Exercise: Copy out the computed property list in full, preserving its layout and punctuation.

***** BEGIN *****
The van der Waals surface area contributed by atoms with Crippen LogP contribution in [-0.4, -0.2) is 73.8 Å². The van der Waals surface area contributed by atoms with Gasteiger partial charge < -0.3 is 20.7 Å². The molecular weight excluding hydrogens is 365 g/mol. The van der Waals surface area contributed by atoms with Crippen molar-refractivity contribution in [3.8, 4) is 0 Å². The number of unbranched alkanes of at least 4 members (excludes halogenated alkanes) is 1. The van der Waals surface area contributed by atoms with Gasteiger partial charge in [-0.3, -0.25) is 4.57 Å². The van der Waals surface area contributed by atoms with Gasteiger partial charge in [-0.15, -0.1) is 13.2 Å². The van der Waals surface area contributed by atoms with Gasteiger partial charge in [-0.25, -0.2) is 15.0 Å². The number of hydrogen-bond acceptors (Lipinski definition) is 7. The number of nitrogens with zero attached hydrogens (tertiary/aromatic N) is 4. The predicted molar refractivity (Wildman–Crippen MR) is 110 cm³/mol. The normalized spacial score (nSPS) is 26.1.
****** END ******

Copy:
The van der Waals surface area contributed by atoms with Crippen LogP contribution in [-0.4, -0.2) is 73.8 Å². The van der Waals surface area contributed by atoms with Gasteiger partial charge < -0.3 is 20.7 Å². The molecular weight excluding hydrogens is 365 g/mol. The van der Waals surface area contributed by atoms with Crippen molar-refractivity contribution in [3.8, 4) is 0 Å². The number of unbranched alkanes of at least 4 members (excludes halogenated alkanes) is 1. The van der Waals surface area contributed by atoms with Gasteiger partial charge in [-0.3, -0.25) is 4.57 Å². The van der Waals surface area contributed by atoms with Gasteiger partial charge in [-0.15, -0.1) is 13.2 Å². The van der Waals surface area contributed by atoms with Gasteiger partial charge in [-0.25, -0.2) is 15.0 Å². The number of hydrogen-bond acceptors (Lipinski definition) is 7. The number of nitrogens with zero attached hydrogens (tertiary/aromatic N) is 4. The predicted molar refractivity (Wildman–Crippen MR) is 110 cm³/mol. The normalized spacial score (nSPS) is 26.1.